Safety reminders for snow removal activities

Wintry weather has taken hold across much of the country and employers and workers are reminded to stay mindful of safety during snow removal activities.
Enforcement notes

California

  • International Polymer Solutions Inc. in Irvine received five citations related to failing to properly control hazardous energy when a moving machine part flew off and struck a worker in the chest, causing serious injury. Proposed penalties are $55,650.
  • Hadley Date Gardens Inc. in Thermal was cited for serious workplace safety and health violations following a bee swarm that stung and killed a tree worker. The company faces $41,310 in proposed penalties for failing to evaluate the worksite for hazardous bee and insect exposure, and failing to establish appropriate safety protocols, which include providing protective equipment and training.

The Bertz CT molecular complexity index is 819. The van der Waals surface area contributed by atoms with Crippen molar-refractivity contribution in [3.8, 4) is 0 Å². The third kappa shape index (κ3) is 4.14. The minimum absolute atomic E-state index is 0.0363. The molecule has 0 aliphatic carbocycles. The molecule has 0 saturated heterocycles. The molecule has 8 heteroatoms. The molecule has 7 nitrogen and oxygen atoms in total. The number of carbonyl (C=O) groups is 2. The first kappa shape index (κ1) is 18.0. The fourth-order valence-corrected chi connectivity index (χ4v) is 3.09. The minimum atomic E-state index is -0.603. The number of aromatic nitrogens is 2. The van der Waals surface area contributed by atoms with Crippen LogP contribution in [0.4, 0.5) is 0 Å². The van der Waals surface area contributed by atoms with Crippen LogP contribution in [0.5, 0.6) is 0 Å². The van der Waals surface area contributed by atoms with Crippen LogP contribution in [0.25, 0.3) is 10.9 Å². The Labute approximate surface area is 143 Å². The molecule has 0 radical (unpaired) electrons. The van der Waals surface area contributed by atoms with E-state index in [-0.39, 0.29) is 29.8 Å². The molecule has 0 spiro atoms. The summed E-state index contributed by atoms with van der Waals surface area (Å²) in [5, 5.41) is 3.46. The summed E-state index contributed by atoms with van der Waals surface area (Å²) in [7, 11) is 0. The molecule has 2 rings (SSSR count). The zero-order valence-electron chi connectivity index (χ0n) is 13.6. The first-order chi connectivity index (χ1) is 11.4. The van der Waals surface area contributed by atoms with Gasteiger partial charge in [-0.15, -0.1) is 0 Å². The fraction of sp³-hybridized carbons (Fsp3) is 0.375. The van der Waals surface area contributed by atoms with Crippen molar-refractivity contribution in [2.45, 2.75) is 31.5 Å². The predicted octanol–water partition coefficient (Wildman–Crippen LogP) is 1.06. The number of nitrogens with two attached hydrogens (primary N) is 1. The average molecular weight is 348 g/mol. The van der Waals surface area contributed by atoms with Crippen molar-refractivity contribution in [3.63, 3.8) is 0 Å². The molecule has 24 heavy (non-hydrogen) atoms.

Florida

  • Action Concrete Construction Inc. of Panama City Beach faces proposed penalties of $59,864 for exposing its employees to fall hazards and eye injuries.
  • A fatality investigation involving the death of five workers at the Big Bend River Station electrical power plant in Apollo Beach resulted in citations to Tampa Electric Co. and Gaffin Industrial Services Inc., totaling over $160,000. The fines related to energy control procedures and PPE.

Georgia

  • Koch Foods of Gainesville L.L.C. was cited for multiple safety and health violations at its poultry processing plant, including a repeat violation for exposing employees to amputation hazards by failing to provide machine guarding. Proposed penalties are $208,977.
  • Stalwart Films LLC faces proposed penalties totaling the maximum allowable fine of $12,675, for the company’s failure to provide adequate protection from fall hazards. While filming the television show, “The Walking Dead.,” a stuntman was fatally injured after falling more than 20 feet.
  • Social Circle-based Goodyear Tire & Rubber Co. faces proposed penalties of $69,058 for exposing its employees to burn, hazardous energy, amputation, and caught-in safety hazards.